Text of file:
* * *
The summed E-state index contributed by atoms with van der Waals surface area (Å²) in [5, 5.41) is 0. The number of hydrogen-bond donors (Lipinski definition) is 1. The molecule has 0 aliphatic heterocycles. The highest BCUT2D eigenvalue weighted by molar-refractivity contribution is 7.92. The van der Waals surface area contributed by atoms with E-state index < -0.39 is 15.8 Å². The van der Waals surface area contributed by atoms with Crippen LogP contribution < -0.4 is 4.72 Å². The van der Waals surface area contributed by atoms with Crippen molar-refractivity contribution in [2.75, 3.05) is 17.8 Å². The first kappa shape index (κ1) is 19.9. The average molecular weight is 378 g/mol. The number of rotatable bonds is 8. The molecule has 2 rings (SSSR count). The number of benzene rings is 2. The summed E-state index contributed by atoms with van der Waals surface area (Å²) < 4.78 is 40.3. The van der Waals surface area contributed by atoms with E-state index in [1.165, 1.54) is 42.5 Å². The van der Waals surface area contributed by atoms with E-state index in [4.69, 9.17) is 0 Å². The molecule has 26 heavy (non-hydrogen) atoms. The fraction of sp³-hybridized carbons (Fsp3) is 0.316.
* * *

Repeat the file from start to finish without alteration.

The summed E-state index contributed by atoms with van der Waals surface area (Å²) in [5, 5.41) is 0. The number of hydrogen-bond donors (Lipinski definition) is 1. The molecule has 0 aliphatic heterocycles. The highest BCUT2D eigenvalue weighted by molar-refractivity contribution is 7.92. The van der Waals surface area contributed by atoms with E-state index < -0.39 is 15.8 Å². The van der Waals surface area contributed by atoms with Crippen LogP contribution < -0.4 is 4.72 Å². The van der Waals surface area contributed by atoms with Crippen molar-refractivity contribution in [2.75, 3.05) is 17.8 Å². The first kappa shape index (κ1) is 19.9. The average molecular weight is 378 g/mol. The number of rotatable bonds is 8. The molecule has 2 rings (SSSR count). The number of benzene rings is 2. The summed E-state index contributed by atoms with van der Waals surface area (Å²) < 4.78 is 40.3. The van der Waals surface area contributed by atoms with E-state index in [1.165, 1.54) is 42.5 Å². The van der Waals surface area contributed by atoms with E-state index in [4.69, 9.17) is 0 Å². The molecule has 26 heavy (non-hydrogen) atoms. The fraction of sp³-hybridized carbons (Fsp3) is 0.316.